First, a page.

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Standard & Poor's Defends Lowering U.S. Credit Rating

S&P says United States is "slightly less credit worthy."

ByABC News
August 6, 2011, 9:18 AM

WASHINGTON, Aug. 6, 2011— -- Standard & Poor's was making no apologies today for downgrading the United States, telling investors that the gold standard of global finance is no longer the safest place to put your money.

Standard & Poor's downgraded the U.S. rating from AAA to AA+ on Friday.

"Our job is to hold the mirror up to nature, and what we are telling investors is that the United States government is slightly less credit worthy," said John Chambers, head of Standard and Poor's sovereign ratings committee.

In its statement Friday, S&P said: "The downgrade reflects our opinion that the fiscal consolidation plan that Congress and the Administration recently agreed to falls short of what, in our view, would be necessary to stabilize the government's medium-term debt dynamics."

For more on Standard & Poor's downgrade on U.S. long term debt, click here.

The rating agency is saying in essence that Washington is broken and hasn't done enough to deal with the country's economic situation, pointing to "the gulf" between the political parties and how they used the debt ceiling as a "bargaining chip," leaving the United States "less stable, less effective."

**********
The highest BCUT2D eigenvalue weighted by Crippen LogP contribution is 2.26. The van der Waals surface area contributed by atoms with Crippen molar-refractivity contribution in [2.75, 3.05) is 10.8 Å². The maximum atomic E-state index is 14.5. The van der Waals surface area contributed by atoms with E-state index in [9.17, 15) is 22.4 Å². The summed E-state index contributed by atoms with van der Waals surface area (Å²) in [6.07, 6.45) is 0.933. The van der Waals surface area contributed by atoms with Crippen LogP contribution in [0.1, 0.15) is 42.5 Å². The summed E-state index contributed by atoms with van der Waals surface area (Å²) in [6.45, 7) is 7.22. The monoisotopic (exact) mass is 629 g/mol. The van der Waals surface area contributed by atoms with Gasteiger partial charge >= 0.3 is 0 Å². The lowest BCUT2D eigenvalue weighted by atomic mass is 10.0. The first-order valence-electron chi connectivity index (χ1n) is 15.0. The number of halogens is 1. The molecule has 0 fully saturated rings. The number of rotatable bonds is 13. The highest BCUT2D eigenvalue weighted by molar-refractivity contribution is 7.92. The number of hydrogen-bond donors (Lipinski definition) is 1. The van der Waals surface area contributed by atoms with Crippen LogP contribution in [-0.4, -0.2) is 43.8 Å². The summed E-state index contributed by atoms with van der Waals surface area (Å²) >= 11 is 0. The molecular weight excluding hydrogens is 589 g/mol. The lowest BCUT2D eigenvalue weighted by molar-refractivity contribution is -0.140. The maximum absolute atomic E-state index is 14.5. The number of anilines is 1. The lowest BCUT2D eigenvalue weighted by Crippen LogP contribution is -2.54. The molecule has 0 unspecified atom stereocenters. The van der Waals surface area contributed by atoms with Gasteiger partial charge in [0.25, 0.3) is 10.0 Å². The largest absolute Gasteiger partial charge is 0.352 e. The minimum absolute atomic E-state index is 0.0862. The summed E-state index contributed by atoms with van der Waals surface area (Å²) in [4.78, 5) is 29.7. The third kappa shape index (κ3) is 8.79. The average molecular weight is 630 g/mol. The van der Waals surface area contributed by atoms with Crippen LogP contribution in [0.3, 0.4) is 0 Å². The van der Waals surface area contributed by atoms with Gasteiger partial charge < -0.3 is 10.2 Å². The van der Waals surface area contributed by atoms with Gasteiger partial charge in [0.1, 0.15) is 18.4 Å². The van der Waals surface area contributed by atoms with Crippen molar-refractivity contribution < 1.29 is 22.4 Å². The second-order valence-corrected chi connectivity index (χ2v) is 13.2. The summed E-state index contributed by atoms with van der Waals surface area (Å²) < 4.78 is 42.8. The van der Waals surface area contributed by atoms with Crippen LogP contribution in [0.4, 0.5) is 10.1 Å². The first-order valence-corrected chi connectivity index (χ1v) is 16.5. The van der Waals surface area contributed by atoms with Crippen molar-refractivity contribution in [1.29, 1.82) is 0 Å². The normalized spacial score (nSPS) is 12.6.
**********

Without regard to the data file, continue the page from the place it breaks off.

"This is not really a serious way to run the country," Chambers said.

The Obama administration fought back against the downgrade, pointing out that the rating agency made a $2 trillion mistake in its math, declaring, "A judgment flawed by a $2 trillion error speaks for itself."

When the Asian markets open Monday -- late Sunday in Washington -- Treasury Department officials will be watching to see the effect on stocks and bonds, and by extension on the retirement accounts of millions of Americans.

"Even if it's not great on Monday and the market trades down, I dont think we are going to see significant trading down in terms of U.S. treasuries," ABC News financial analyst Melody Hobson said. "There is nowhere for the rest of the world to go. America still remains the best place to put your money."